The Sumner
August 21, 2018

This Broadway hit asks the tantalising question: “What happened after Nora walked out on her family in Henrik Ibsen’s A Doll’s House?” Described as ‘a sequel-of-sorts’, Lucas Hnath’s A Doll’s House, Part 2 picks up the story 15 years later, further exploring ideas about feminism, marriage, individuality, responsibility and morality that shocked late 19th century audiences.

Greg Stone and Marta Dusseldorp. Photo © Jeff Busby 

Fiercely tackled by this new play’s four characters, these conflicting ideas provoke questions about how far we’ve come in the early 21st century, and also generate narrative tension. Fundamentally, however, it’s a play short on subtlety and complexity, which suggests its success is at least partly based on audiences’ enduring fascination with Ibsen’s groundbreaking original.

Marta Dusseldorp and Greg Stone. Photo © Jeff Busby 

Hnath’s Nora returns through the door she boldly walked out of 15 years before, having never made contact in the interim. She has prospered as an author of feminist novels and, believing that her husband, Torvald, filed for divorce, has conducted her life, from relationships to legal contracts, as a single woman. The revelation that he never did will likely lead to her ruin, so she has returned to resolve the matter. Nora encounters Anne Marie, nanny to both Nora and Nora’s children, and loyal servant of Torvald, who is stunned by his wife’s return. Their daughter, Emmy, now a young woman, reveals how he coped with his wife’s sudden exit, adding further legal, social and personal complexity to the situation.

Marta Dusseldorp. Photo © Jeff Busby 

A Doll’s House, Part 2 has a foot in both Ibsen’s late 19th century Norway and our contemporary world. The script is loaded with modern speech, including several expletives and, just as the American performances were presented with local accents, for this MTC production the cast use neutral Australian accents. Set and costume designer Tracy Grant Lord conjures a traditional Scandinavian look, including the sparse one-room set of powder-blue wooden walls and furniture.

Above it is a digital screen on which the audience initially sees themselves – unsubtle hint: it’s about us – before Nora is shown, looking down onto the set as if into a doll’s house. The screen is also used to boldly display the name of the character who is central to each scene. This is overkill, not just because the audience is intelligent enough to know who’s who in a four-hander, but also because the script is very clear, arguably too clear, about what’s going on. The characters tell us exactly what has happened and are fairly direct about what’s going through their minds.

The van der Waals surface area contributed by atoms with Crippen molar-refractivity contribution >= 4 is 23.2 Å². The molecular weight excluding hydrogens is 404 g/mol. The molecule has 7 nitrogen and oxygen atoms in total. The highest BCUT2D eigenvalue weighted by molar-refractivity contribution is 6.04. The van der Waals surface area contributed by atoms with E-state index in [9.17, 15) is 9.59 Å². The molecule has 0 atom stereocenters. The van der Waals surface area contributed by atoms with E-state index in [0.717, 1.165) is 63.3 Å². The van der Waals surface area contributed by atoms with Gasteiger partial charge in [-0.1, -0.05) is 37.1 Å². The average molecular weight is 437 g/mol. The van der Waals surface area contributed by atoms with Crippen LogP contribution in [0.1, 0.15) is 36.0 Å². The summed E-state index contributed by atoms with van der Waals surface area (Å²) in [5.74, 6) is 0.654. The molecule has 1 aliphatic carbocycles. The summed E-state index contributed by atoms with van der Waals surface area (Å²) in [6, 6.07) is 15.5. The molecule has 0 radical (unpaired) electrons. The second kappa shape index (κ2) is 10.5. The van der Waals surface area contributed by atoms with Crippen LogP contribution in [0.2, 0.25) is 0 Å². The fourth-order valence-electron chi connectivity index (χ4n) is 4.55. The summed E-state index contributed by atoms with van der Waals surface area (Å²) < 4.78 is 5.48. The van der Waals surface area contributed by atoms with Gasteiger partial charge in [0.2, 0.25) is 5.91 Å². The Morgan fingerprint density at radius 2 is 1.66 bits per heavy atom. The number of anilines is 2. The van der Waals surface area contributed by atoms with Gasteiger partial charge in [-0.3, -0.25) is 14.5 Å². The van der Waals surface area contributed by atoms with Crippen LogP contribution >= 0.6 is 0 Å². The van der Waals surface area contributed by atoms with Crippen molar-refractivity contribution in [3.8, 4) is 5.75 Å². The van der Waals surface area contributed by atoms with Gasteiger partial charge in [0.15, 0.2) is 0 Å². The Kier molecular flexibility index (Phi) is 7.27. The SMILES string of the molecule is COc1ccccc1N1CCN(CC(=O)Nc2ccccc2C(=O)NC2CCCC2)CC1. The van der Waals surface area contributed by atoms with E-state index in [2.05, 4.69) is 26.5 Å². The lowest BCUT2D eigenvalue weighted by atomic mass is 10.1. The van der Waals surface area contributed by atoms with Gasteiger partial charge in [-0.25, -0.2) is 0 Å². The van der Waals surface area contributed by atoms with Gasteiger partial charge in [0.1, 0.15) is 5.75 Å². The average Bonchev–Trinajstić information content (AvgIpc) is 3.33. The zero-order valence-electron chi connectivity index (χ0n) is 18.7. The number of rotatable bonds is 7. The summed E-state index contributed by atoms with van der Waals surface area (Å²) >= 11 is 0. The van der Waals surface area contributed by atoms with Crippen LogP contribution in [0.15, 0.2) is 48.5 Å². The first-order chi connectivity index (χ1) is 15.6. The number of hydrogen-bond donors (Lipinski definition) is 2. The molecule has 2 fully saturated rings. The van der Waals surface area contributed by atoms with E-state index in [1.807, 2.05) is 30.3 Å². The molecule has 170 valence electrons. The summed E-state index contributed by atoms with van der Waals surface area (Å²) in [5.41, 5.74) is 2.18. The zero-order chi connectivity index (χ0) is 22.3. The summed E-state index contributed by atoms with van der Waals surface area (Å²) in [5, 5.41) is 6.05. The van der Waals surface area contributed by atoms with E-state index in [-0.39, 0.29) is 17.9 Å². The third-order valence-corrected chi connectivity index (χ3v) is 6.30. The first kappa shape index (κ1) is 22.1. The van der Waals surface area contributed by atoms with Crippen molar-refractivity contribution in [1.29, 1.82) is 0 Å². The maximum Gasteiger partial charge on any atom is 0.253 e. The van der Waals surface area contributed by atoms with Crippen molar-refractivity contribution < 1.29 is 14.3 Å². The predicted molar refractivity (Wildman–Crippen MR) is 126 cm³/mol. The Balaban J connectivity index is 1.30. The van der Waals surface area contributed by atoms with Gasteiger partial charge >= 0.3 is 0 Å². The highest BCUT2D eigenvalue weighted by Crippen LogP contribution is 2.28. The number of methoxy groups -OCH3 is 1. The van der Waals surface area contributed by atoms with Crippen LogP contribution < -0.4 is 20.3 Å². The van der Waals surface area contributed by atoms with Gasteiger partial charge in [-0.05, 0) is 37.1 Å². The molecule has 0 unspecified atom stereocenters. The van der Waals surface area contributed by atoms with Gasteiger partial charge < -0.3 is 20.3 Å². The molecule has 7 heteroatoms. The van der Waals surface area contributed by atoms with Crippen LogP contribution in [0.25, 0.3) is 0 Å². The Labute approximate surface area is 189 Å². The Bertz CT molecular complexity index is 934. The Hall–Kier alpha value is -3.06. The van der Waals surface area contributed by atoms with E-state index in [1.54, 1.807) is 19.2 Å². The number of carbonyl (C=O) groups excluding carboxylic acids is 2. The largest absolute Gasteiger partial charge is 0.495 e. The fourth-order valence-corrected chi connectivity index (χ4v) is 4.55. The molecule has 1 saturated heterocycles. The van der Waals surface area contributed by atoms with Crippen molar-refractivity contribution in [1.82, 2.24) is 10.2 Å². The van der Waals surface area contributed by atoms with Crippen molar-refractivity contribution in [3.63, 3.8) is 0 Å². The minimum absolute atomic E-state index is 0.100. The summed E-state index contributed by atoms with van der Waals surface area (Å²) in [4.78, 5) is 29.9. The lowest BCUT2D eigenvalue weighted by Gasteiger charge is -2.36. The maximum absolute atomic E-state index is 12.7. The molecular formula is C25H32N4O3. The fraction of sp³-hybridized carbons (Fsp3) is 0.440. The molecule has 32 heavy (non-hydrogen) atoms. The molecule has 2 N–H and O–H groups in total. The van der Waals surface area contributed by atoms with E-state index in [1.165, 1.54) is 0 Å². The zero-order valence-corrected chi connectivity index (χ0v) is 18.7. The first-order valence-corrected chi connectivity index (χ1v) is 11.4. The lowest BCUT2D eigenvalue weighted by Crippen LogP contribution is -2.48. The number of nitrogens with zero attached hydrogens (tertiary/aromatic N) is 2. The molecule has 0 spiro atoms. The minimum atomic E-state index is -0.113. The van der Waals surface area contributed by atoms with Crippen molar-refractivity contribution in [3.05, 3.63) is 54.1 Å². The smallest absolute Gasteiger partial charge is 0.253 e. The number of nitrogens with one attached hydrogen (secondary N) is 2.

Deidre Rubenstein. Photo © Jeff Busby 

The intrigue is in how the predicament Nora and Torvald in particular find themselves in will be resolved, and how they will feel about each other at the end. Nora’s progressive ideas about relationships and women’s rights, and her fiery exchanges with Torvald about them, also tug at the mind. Are we that much better at making relationships work in the early 21st century? How far have we really come regarding equality of the sexes? Will Nora’s ideals ever be possible? It’s very far from shocking the audience as Ibsen’s play did, however.

Under the direction of Sarah Goodes, the cast make the most of what they have to work with. Marta Dusseldorp’s Nora is assertive, right down to sitting with legs boldly parted under her long skirt, and physically lunging to emphasise her points (though so often it becomes mildly distracting). She delivers welcome flashes of subtlety when her character is flustered or deeply honest. Greg Stone elicits sympathy as Torvald: slightly curled in on himself, but erect when expressing his pain, he shows much more feeling than in Ibsen’s version.

Zoe Terakes. Photo © Jeff Busby

Zoe Terakes is ramrod straight as Emmy, and even more direct than the character she clearly takes after. Deidre Rubenstein limps about as the old servant, Anne Marie, expressing anxiety physically and vocally, both through tone and words (including those unexpected expletives, though they quickly lose their shock value and humour). She also lets us glimpse a strong core of selfless devotion, which is rooted in a poor woman’s lifelong lack of choices.

If A Doll’s House, Part 2 wasn’t ‘a sequel-of-sorts’ to a seminal work, it would likely fail to excite as an exploration of how we think about relationships and feminism today. Although capably interpreted by this cast and crew, Hnath’s play ultimately underwhelms with its paucity of nuance and fresh ideas.

Melbourne Theatre Company’s A Doll’s House, Part 2 is at The Sumner until September 15

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